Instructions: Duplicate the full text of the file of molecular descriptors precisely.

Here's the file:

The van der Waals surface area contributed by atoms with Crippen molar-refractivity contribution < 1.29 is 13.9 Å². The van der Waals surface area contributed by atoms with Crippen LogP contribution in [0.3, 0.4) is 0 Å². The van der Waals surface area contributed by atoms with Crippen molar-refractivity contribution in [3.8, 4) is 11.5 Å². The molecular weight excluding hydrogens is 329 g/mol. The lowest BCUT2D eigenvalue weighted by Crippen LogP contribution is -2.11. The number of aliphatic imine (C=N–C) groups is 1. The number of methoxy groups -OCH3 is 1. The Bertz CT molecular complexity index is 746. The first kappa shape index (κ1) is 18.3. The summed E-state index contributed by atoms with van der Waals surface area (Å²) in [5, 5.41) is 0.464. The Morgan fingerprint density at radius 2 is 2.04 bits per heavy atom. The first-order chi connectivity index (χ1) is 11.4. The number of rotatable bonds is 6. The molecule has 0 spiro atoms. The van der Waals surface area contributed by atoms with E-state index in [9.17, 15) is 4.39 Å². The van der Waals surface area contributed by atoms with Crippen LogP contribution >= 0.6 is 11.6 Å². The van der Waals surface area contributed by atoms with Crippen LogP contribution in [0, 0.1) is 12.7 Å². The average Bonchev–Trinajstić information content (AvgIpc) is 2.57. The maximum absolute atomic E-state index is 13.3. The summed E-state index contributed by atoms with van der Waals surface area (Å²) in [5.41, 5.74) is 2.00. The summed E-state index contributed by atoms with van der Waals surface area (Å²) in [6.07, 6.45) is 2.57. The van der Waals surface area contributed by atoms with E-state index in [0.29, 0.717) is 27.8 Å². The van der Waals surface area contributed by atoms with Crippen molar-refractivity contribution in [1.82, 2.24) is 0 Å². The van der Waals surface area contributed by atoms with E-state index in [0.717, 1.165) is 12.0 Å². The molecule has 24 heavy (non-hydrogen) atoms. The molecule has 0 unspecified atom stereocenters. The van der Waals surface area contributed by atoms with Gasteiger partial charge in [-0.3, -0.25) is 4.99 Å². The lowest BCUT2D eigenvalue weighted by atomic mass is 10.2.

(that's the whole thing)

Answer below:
The van der Waals surface area contributed by atoms with Crippen molar-refractivity contribution < 1.29 is 13.9 Å². The van der Waals surface area contributed by atoms with Crippen LogP contribution in [0.3, 0.4) is 0 Å². The van der Waals surface area contributed by atoms with Crippen molar-refractivity contribution in [3.8, 4) is 11.5 Å². The molecular weight excluding hydrogens is 329 g/mol. The lowest BCUT2D eigenvalue weighted by Crippen LogP contribution is -2.11. The number of aliphatic imine (C=N–C) groups is 1. The number of methoxy groups -OCH3 is 1. The Bertz CT molecular complexity index is 746. The first kappa shape index (κ1) is 18.3. The summed E-state index contributed by atoms with van der Waals surface area (Å²) in [5, 5.41) is 0.464. The Morgan fingerprint density at radius 2 is 2.04 bits per heavy atom. The first-order chi connectivity index (χ1) is 11.4. The number of rotatable bonds is 6. The molecule has 0 spiro atoms. The van der Waals surface area contributed by atoms with E-state index in [9.17, 15) is 4.39 Å². The van der Waals surface area contributed by atoms with Crippen LogP contribution >= 0.6 is 11.6 Å². The van der Waals surface area contributed by atoms with Crippen LogP contribution in [0, 0.1) is 12.7 Å². The average Bonchev–Trinajstić information content (AvgIpc) is 2.57. The maximum absolute atomic E-state index is 13.3. The summed E-state index contributed by atoms with van der Waals surface area (Å²) in [5.41, 5.74) is 2.00. The summed E-state index contributed by atoms with van der Waals surface area (Å²) in [6.07, 6.45) is 2.57. The van der Waals surface area contributed by atoms with E-state index in [0.29, 0.717) is 27.8 Å². The van der Waals surface area contributed by atoms with Crippen molar-refractivity contribution in [1.82, 2.24) is 0 Å². The van der Waals surface area contributed by atoms with E-state index in [0.717, 1.165) is 12.0 Å². The molecule has 24 heavy (non-hydrogen) atoms. The molecule has 0 unspecified atom stereocenters. The van der Waals surface area contributed by atoms with Gasteiger partial charge in [-0.3, -0.25) is 4.99 Å². The lowest BCUT2D eigenvalue weighted by atomic mass is 10.2.